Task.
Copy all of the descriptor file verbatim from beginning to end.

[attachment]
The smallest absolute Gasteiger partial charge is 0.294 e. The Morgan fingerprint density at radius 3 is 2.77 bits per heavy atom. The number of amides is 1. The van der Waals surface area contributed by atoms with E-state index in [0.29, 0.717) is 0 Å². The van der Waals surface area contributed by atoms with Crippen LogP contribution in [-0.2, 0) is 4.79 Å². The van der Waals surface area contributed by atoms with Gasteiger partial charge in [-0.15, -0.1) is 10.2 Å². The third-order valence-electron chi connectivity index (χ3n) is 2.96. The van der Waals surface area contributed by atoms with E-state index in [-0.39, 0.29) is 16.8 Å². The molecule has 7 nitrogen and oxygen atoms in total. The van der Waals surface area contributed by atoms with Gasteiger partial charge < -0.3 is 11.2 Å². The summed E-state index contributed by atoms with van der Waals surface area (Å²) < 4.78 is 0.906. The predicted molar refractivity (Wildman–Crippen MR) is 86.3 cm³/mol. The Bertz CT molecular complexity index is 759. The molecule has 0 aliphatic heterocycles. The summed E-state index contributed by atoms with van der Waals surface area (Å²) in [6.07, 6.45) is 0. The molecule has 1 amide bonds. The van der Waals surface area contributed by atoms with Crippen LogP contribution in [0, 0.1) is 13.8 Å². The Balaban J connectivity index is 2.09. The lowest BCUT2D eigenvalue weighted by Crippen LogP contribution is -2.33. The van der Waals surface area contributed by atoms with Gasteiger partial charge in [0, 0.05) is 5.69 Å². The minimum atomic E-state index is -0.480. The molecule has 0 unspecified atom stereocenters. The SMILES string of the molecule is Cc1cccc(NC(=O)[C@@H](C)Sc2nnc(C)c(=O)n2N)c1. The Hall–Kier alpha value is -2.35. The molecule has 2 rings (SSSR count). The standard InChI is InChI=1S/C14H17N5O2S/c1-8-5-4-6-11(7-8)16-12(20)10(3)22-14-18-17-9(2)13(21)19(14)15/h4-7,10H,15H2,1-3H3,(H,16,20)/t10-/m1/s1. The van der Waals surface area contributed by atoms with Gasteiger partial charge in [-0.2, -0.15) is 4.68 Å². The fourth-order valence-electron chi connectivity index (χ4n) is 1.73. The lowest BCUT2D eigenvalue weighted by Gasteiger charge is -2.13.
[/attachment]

The smallest absolute Gasteiger partial charge is 0.294 e. The Morgan fingerprint density at radius 3 is 2.77 bits per heavy atom. The number of amides is 1. The van der Waals surface area contributed by atoms with E-state index in [0.29, 0.717) is 0 Å². The van der Waals surface area contributed by atoms with Crippen LogP contribution in [-0.2, 0) is 4.79 Å². The van der Waals surface area contributed by atoms with Gasteiger partial charge in [-0.15, -0.1) is 10.2 Å². The third-order valence-electron chi connectivity index (χ3n) is 2.96. The van der Waals surface area contributed by atoms with E-state index in [-0.39, 0.29) is 16.8 Å². The molecule has 7 nitrogen and oxygen atoms in total. The van der Waals surface area contributed by atoms with Gasteiger partial charge < -0.3 is 11.2 Å². The summed E-state index contributed by atoms with van der Waals surface area (Å²) < 4.78 is 0.906. The predicted molar refractivity (Wildman–Crippen MR) is 86.3 cm³/mol. The Bertz CT molecular complexity index is 759. The molecule has 0 aliphatic heterocycles. The summed E-state index contributed by atoms with van der Waals surface area (Å²) in [6.07, 6.45) is 0. The molecule has 1 amide bonds. The van der Waals surface area contributed by atoms with Crippen LogP contribution in [0, 0.1) is 13.8 Å². The Balaban J connectivity index is 2.09. The lowest BCUT2D eigenvalue weighted by Crippen LogP contribution is -2.33. The van der Waals surface area contributed by atoms with Gasteiger partial charge in [0, 0.05) is 5.69 Å². The minimum atomic E-state index is -0.480. The molecule has 0 unspecified atom stereocenters. The SMILES string of the molecule is Cc1cccc(NC(=O)[C@@H](C)Sc2nnc(C)c(=O)n2N)c1. The Hall–Kier alpha value is -2.35. The molecule has 2 rings (SSSR count). The standard InChI is InChI=1S/C14H17N5O2S/c1-8-5-4-6-11(7-8)16-12(20)10(3)22-14-18-17-9(2)13(21)19(14)15/h4-7,10H,15H2,1-3H3,(H,16,20)/t10-/m1/s1. The van der Waals surface area contributed by atoms with Gasteiger partial charge in [-0.2, -0.15) is 4.68 Å². The fourth-order valence-electron chi connectivity index (χ4n) is 1.73. The lowest BCUT2D eigenvalue weighted by Gasteiger charge is -2.13.